• Older adults and people with disabilities are at increased risk for having mental health concerns, such as depression.
  • Mental health problems can present as physical complaints (such as headaches or stomachaches) or cognitive problems (such as having trouble concentrating).
  • Doctors may be more likely to miss mental health concerns among

Common reactions to COVID-19

  • Concern about protecting oneself from the virus because they are at higher risk of serious illness.
  • Concern that regular medical care or community services may be disrupted due to facility closures or reductions in services and public transport closure.
  • Feeling socially isolated, especially if they live alone or are in a community setting that is not allowing visitors because of the outbreak.
  • Guilt if loved ones help them with activities of daily living.
  • Increased levels of distress if they:
    • Have mental health concerns before the outbreak, such as depression.
    • Live in lower-income households or have language barriers
    • Experience stigma because of age, race or ethnicity, disability, or perceived likelihood of spreading COVID-19.

Support your loved ones

Check in with your loved ones often. Virtual communication can help you and your loved ones feel less lonely and isolated. Consider connecting with loved ones by:

  • Telephone
  • Email
  • Mailing letters or cards
  • Text messages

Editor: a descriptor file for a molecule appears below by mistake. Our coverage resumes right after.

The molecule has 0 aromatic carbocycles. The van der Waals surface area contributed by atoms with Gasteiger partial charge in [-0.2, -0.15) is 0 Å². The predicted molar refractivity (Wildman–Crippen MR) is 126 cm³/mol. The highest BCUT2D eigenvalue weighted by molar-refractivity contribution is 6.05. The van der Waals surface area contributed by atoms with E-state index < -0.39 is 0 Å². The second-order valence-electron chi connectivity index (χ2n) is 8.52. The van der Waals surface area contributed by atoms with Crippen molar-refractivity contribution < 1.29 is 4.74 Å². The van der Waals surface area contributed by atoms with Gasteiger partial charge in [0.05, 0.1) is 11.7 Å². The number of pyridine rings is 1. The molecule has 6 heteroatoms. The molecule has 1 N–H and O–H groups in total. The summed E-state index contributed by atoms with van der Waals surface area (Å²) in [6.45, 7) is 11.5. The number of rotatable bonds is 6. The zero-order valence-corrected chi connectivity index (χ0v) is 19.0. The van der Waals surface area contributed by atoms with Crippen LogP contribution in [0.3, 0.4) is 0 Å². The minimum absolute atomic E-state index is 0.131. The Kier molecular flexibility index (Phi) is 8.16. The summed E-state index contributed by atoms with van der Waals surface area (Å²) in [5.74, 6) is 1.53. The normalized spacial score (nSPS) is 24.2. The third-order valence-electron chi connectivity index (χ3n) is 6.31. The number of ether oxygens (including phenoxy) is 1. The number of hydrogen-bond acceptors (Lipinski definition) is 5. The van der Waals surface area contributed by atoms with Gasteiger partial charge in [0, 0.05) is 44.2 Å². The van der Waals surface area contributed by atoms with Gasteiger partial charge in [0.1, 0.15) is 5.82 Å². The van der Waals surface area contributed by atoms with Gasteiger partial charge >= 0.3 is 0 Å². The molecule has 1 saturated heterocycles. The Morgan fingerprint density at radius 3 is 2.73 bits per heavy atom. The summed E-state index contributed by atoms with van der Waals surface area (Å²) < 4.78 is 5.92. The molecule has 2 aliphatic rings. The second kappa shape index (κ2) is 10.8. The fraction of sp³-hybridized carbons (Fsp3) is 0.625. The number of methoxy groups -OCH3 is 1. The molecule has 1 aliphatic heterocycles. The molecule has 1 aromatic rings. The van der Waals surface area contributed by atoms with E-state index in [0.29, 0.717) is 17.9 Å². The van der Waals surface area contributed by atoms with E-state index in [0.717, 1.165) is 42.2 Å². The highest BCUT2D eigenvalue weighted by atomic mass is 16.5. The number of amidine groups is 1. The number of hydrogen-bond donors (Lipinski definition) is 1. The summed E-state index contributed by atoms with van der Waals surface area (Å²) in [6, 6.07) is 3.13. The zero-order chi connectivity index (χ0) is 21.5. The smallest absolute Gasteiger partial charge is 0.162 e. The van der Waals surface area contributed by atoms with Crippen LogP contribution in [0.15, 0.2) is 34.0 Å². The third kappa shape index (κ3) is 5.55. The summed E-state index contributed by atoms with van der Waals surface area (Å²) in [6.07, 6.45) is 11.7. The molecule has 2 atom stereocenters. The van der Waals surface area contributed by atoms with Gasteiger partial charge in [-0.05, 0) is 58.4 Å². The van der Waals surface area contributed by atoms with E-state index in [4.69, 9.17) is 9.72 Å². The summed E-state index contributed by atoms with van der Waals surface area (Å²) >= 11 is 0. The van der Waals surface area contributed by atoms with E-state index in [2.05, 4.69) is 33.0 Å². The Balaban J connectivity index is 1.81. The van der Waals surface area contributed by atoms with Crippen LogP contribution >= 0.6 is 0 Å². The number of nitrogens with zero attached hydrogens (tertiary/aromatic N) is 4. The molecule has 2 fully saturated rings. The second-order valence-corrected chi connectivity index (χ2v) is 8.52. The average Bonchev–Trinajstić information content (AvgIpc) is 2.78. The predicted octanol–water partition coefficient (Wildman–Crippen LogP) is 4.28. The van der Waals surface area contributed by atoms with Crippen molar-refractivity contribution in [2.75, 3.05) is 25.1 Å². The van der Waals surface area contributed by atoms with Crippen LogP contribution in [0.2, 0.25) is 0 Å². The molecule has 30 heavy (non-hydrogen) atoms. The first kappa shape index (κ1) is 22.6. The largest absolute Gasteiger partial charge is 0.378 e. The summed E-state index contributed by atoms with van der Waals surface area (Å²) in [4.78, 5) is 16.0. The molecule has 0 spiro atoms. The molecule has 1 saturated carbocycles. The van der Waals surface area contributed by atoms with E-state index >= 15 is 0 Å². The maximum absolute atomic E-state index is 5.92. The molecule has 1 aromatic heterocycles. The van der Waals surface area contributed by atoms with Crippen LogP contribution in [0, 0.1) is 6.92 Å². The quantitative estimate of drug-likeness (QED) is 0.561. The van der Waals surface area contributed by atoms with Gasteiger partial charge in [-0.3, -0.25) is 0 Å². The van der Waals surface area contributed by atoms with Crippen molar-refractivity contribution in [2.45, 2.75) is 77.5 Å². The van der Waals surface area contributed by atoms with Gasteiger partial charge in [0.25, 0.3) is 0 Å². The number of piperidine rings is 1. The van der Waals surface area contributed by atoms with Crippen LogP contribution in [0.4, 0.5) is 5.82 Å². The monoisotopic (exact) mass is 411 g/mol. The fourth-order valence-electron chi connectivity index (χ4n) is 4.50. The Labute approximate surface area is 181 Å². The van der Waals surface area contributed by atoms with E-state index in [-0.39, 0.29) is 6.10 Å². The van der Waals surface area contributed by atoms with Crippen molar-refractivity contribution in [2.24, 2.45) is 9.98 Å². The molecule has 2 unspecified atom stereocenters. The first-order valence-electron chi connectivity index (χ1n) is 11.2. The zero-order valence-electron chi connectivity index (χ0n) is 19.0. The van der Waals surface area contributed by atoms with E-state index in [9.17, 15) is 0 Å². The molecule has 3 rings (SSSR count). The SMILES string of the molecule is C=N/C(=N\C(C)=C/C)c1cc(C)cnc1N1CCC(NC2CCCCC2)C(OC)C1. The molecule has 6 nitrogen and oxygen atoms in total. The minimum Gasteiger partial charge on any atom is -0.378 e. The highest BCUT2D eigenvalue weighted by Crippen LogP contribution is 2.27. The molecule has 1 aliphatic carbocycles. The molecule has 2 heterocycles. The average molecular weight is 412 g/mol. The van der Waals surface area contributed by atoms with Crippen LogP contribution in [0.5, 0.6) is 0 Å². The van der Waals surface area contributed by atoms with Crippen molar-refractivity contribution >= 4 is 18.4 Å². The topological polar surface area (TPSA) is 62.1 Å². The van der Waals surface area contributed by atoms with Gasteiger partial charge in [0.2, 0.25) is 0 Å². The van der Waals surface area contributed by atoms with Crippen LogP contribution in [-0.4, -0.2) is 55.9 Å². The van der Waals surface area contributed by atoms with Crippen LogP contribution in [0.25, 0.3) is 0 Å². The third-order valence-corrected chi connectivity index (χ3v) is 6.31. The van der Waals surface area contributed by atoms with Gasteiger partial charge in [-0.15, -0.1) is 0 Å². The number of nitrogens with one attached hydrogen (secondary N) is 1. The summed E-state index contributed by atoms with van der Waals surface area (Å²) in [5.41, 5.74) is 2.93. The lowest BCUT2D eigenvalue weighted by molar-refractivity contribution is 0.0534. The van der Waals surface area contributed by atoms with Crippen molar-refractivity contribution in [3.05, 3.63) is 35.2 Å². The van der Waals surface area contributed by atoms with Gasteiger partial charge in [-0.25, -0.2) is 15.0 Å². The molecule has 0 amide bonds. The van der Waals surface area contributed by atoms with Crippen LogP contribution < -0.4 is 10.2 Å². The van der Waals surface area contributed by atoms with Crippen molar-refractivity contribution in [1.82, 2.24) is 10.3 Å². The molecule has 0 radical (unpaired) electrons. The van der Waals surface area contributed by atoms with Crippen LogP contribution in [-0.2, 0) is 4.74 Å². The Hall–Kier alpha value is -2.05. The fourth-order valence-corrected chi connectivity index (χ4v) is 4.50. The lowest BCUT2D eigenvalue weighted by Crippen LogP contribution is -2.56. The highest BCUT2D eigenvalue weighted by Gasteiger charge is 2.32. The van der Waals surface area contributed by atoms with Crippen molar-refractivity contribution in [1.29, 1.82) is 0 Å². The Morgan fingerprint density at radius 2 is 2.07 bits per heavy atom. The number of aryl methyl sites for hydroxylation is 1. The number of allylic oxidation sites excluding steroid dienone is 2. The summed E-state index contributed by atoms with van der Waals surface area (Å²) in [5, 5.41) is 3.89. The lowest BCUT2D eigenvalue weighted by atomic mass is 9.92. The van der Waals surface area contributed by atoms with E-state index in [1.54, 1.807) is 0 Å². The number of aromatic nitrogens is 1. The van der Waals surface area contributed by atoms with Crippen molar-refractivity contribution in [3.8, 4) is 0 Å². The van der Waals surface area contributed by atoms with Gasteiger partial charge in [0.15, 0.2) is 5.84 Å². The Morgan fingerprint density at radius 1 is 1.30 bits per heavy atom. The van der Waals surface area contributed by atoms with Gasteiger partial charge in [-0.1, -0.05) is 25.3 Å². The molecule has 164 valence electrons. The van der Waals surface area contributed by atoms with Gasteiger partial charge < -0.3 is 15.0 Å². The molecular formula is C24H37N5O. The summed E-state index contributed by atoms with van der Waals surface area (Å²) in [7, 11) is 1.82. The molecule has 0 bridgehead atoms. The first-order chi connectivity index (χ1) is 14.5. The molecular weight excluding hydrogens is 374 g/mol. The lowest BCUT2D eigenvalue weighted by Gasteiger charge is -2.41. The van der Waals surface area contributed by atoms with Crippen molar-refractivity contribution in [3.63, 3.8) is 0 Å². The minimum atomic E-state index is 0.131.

• Video chat
  • Social media

Help keep your loved ones safe.

  • Know what medications your loved one is taking. Try to help them have a 4-week supply of prescription and over the counter medications. and see if you can help them have extra on hand.
  • Monitor other medical supplies (oxygen, incontinence, dialysis, wound care) needed and create a back-up plan.
  • Stock up on non-perishable food (canned foods, dried beans, pasta) to have on hand in your home to minimize trips to stores.
  • If you care for a loved one living in a care facility, monitor the situation, and speak with facility administrators or staff over the phone. Ask about the health of the other residents frequently and know the protocol if there is an outbreak.

Take care of your own emotional health. Caring for a loved one can take an emotional toll, especially during an outbreak like COVID-19. There are ways to support yourself.

Stay home if you are sick. Do not visit family or friends who are at greater risk for severe illness from COVID-19. Use virtual communication to keep in touch to support your loved one and keep them safe.

What health care providers can do

  • Help connect people with family and loved ones to help lower distress and feelings of social isolation.
  • Let older adults and people with disabilities know it is common for people to feel distressed during a crisis. Remind them that asking for and accepting help is a sign of strength.
  • Have a procedure and referrals ready for anyone who shows severe distress or expresses a desire to hurt him- or herself or someone else.
  • See SAMHSA’s Helping Older Adults After Disasters: A Guide to Providing Supportpdf iconexternal icon.